When I was young, my Dad's sister got her second divorce. Alcohol and abuse. The family made her, a hard working nurse and mother, the butt of many derogatory comments and jokes. Women were either dominating business owners who were practically sexless or they were talked about like objects.
When I was about twelve, one of my cousins held me down, forced my shirt up and gave me a titty twister. I fought. I called for help. Everyone there laughed. I went to my Dad, he dismissed it. When several other male family members found out they were not amused, and made sure that cousin never had a chance to try again. I felt like a shadow, a lesser human because I was told that I didn't have the right of choice- because of my gender by my own Dad. The other family members who disagreed were the quieter younger men- a great uncle who was younger than my dad, an older male cousin and my youngest uncle who didn't like that cousin's rudeness or behavior. No one spoke out. They quietly menaced him, shadows themselves.
Those guardian angels didn't know about my mother's brother and his secret sleep over seductions. The clues were there. He ended up marrying a fourteen years old girl. Got kicked out by my grandfather for his interest in underage girls. He was never reported - see, the answer when you speak out is "she's crazy, she's exaggerating, she's." Victim blaming, dismissal, excuses. Shadows, more shadows.
I got married in my young twenties. One night I woke up with him forcing penetration. I fought, but it's not easy to break free when someone already has you pinned. He said it was his right. Wrong.
I left. A retired man rented an apartment to me, a safe haven. He had another young lady in the basement apartment and one in the garage. He looked out for us while we healed and got back on our feet. My male co-workers modeled respectful behavior and my cousin Scott, as ever, was there for me as I dealt with the ugly emotions that needed to be done to with. Scott doesn't put up with shitty people. He's always called people out and been one of the bravest role models I've had.
Fast forward, years later I was working at the VA. A client threatened violence toward us, his treatment team. He had tested positive for crack. In the chaos, one of the VA cops grabbed me, walked me to my office to teach me self defense because "these guys can be dangerous and you need to know self defense." I was unsettled and he was an authority figure, someone I trusted. He fingered me to teach me not to freeze and break a hold from behind. My co-workers realized something was going on and kept knocking at the door trying to get in. He put them off.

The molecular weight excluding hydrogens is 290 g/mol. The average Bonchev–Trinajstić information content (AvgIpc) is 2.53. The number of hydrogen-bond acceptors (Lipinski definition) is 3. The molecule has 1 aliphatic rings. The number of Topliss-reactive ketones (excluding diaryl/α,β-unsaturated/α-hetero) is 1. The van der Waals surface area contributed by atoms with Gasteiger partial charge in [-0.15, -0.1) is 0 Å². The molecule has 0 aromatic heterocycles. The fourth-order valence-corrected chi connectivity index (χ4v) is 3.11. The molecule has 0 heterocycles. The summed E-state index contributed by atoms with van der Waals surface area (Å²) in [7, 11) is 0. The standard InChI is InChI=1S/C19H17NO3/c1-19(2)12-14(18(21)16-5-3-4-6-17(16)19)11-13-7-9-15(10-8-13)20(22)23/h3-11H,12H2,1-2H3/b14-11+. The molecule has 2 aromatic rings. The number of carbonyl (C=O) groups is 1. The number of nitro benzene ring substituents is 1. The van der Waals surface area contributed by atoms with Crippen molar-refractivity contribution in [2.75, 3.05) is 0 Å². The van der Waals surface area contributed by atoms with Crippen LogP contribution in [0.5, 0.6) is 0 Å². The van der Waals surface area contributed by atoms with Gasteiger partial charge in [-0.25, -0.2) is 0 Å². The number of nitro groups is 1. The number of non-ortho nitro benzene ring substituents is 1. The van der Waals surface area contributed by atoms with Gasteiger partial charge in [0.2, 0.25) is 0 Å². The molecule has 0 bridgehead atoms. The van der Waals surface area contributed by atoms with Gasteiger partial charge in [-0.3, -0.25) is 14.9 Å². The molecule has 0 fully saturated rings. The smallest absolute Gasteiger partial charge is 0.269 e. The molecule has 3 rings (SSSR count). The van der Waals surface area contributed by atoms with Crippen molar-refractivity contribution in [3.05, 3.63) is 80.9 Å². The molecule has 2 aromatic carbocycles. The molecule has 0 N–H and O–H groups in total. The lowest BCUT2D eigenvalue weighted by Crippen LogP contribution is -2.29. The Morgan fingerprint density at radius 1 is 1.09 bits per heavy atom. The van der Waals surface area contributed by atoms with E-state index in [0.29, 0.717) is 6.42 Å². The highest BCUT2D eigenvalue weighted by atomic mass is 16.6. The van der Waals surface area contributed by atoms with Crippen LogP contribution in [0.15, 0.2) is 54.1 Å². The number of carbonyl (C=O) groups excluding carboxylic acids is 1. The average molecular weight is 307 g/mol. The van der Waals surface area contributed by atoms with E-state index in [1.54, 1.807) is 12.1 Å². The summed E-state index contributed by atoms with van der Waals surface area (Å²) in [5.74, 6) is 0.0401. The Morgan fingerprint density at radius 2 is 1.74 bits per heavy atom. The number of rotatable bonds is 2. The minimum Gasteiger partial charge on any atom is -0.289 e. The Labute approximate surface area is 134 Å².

Afterwards I went to my mentor, a Veteran who worked in Human resources. He asked me questions, got details. I didn't see that cop again. I found out from a good VA cop friend that he was fired for sexually assaulting and harassing female employees. My mentor had represented me, my co-workers too. No one said a word, other than the words that needed saying: that behavior is not tolerated here. No one made me sit through a court case or go through questions, my mentor handled it and stood for me. He, he was the one who counseled me and helped me heal. She did not deserve this, this was not acceptable: his words. Notice: for each instance, one guy acting negatively and more than one guy standing up and demonstrating respect.
Getting grabbed at bars, gas stations; cat called; these things you lose count of. Getting compliments, good Samaritan interventions, respectful intetactions: these are what I appreciate and count.
Regardless of gender, consent is key. There are too many stories like these in the lives of friends and strangers. We can intervene if we see or suspect, we can question and support. Shine light into the shadows, if they are empty great- if something ugly is lurking we can change it.
We can teach the next generation that abuse doesn't have to be part of their life experience. Idolizing abusers and abuse is unhealthy. Minimizing and dismissing is unhealthy. Labeling victims is deplorable. Many abuse victims punish themselves every day, racking their brains to figure out what's wrong with them, why them, what is wrong with them. Some realize it's external, it's the abuser's fault not theirs; they heal but never forget. We watch the shadows, ready to avoid or confront the next attempt- never wanting to feel powerless again.